Green changes his tune on Vodafone

Allianz Dresdner UK Growth fund manager Trevor Green has warmed to Vodafone, believing third-generation success is on the cards.

In November the manager predicted that the company needed a year to prove the new technology will make a difference. Until then Vodafone’s share price would not improve, he forecast. But now he says 3G products are going to be behind a pick-up in business.

Green says the firm’s dividends are set to grow. This, he adds, is an important signal: “It is a good indication that things are going well. Strong phone sales and an optimistic outlook for 3G phones are underpinning it.”

The fund manager, who said last year that he was likely to reduce his exposure to the company, instead stuck with the stock. He maintained an overweight position and currently has a 9.5% stake, against 7.3% in his portfolio’s FTSE All-Share index benchmark.

Last week Vodafone rallied after Goldman Sachs raised its rating. The bank said benefits from 3G technology would be priced into the stock in 2004. The share closed 2.7% higher on the day the announcement was made.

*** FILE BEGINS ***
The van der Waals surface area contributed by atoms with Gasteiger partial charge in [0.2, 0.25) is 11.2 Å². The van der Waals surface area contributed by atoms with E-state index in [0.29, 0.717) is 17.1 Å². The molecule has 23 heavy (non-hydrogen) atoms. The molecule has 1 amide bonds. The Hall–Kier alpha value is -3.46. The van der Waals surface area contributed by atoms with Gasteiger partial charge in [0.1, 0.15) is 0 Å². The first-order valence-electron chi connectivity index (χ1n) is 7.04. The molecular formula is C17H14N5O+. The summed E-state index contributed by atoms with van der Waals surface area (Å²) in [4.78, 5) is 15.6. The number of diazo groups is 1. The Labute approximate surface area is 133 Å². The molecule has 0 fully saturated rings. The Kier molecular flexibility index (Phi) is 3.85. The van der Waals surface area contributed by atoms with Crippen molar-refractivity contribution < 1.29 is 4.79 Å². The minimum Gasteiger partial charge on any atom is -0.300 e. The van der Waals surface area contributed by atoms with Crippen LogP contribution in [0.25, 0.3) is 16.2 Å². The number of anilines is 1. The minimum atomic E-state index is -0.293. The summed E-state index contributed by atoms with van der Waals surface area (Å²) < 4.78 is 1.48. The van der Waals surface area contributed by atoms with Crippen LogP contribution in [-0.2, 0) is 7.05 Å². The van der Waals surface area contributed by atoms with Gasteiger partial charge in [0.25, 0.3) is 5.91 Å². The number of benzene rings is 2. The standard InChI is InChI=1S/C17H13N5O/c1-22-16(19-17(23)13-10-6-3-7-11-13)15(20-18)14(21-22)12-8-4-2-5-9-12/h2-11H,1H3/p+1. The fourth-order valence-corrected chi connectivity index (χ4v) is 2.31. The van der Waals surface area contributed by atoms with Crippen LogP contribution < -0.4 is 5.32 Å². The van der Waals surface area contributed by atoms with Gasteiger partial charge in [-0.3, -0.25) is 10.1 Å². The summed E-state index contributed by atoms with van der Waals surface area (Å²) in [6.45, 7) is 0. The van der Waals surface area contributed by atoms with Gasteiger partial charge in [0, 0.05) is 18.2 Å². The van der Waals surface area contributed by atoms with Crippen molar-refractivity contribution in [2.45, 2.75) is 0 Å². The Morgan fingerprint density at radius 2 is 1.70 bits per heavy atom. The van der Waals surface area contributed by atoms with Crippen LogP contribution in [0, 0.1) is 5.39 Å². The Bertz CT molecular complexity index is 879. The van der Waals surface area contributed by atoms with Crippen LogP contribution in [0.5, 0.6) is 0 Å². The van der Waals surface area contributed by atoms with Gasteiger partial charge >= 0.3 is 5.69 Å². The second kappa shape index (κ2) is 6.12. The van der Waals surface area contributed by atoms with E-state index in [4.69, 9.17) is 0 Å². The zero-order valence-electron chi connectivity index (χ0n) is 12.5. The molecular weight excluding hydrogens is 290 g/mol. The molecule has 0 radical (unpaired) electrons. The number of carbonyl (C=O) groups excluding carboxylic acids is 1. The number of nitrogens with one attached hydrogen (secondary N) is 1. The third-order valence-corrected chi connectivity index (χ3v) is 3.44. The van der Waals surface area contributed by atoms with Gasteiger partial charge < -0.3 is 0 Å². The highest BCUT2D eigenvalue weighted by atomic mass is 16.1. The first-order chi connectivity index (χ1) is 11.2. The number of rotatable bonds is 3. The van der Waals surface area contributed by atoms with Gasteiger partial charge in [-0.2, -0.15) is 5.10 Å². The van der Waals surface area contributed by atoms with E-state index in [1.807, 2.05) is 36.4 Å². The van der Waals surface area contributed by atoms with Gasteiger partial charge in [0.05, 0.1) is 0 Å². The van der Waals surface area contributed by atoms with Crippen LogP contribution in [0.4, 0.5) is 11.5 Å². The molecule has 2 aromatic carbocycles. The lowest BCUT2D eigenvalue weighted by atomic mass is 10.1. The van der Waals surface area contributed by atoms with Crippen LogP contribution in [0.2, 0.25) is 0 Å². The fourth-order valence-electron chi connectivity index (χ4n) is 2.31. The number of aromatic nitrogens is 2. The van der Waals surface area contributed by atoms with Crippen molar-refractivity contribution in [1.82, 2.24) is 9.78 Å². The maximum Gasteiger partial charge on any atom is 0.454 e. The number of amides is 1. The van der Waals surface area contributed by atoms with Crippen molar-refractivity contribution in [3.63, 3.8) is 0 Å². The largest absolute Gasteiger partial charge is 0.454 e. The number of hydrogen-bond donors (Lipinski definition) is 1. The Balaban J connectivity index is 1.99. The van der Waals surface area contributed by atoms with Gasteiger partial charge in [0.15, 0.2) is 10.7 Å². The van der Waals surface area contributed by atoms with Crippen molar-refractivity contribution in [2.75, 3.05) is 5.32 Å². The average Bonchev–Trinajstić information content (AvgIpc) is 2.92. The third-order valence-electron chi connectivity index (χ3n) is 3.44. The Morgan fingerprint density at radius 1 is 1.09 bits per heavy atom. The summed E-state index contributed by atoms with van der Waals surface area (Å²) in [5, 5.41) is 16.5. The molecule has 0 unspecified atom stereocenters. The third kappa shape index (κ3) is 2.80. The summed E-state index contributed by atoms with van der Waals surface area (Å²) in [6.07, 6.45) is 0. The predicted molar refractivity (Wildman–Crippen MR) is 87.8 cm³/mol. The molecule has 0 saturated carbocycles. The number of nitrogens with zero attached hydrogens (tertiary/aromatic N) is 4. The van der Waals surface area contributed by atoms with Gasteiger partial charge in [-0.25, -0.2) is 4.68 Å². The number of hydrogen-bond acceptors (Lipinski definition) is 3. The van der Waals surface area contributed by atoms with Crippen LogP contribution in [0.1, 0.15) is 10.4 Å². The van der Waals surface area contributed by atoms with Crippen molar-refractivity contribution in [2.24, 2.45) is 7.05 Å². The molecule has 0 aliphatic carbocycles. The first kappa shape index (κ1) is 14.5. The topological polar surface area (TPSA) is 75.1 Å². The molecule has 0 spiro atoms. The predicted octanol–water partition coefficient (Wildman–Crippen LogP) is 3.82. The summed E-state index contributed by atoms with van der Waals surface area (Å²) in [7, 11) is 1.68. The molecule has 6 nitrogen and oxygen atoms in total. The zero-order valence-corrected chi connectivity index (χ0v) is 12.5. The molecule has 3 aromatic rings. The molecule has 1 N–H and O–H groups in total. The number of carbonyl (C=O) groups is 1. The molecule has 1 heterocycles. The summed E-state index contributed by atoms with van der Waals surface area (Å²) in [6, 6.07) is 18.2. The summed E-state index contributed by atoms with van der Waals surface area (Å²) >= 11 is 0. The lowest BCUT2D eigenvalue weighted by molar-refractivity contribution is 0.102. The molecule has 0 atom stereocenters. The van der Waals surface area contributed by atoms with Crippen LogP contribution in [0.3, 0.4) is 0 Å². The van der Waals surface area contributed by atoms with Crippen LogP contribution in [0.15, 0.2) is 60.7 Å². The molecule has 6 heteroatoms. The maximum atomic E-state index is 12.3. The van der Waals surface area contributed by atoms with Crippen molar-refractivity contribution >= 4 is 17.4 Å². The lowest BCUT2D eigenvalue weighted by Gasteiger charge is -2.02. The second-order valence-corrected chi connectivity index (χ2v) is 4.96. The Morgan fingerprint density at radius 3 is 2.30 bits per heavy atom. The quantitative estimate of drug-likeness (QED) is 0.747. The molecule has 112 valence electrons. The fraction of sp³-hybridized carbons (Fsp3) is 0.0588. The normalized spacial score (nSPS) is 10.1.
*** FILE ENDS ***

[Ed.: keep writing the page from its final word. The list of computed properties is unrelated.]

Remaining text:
Both Goldman and Deutsche Bank published upbeat notes on the wireless sector in general last week. Deutsche analyst Martin Mabbutt said: “We see a shift from paying down debt towards increased returns to shareholders via buybacks and increasing dividends.”

SocGen UK Growth and Old Mutual UK Select Equity fund managers Hugh Sergeant and Richard Moore share Green’s enthusiasm for Vodafone. They are both overweight the company relative to the All-Share. At the end of December Vodafone made up 9% of Moore’s portfolio.

But overall Green is less upbeat on the telecoms sector than Sergeant. He is 1% overweight the category, while his peer is a hefty 5.5% ahead of his benchmark. Green says there is potential for telecoms to disappoint in 2004: “If the economic recovery we have seen in the US starts to feed through to the UK, then telecoms is going to look dull in comparison to other areas.”

The fund manager says dollar weakness is another problem because it will affect overseas earnings. Vodafone is insulated from this, he says, because of its worldwide exposure.

The difference in view between Green and Sergeant can be seen in their holdings of BT. While Green is underweight the company, the SocGen manager is overweight.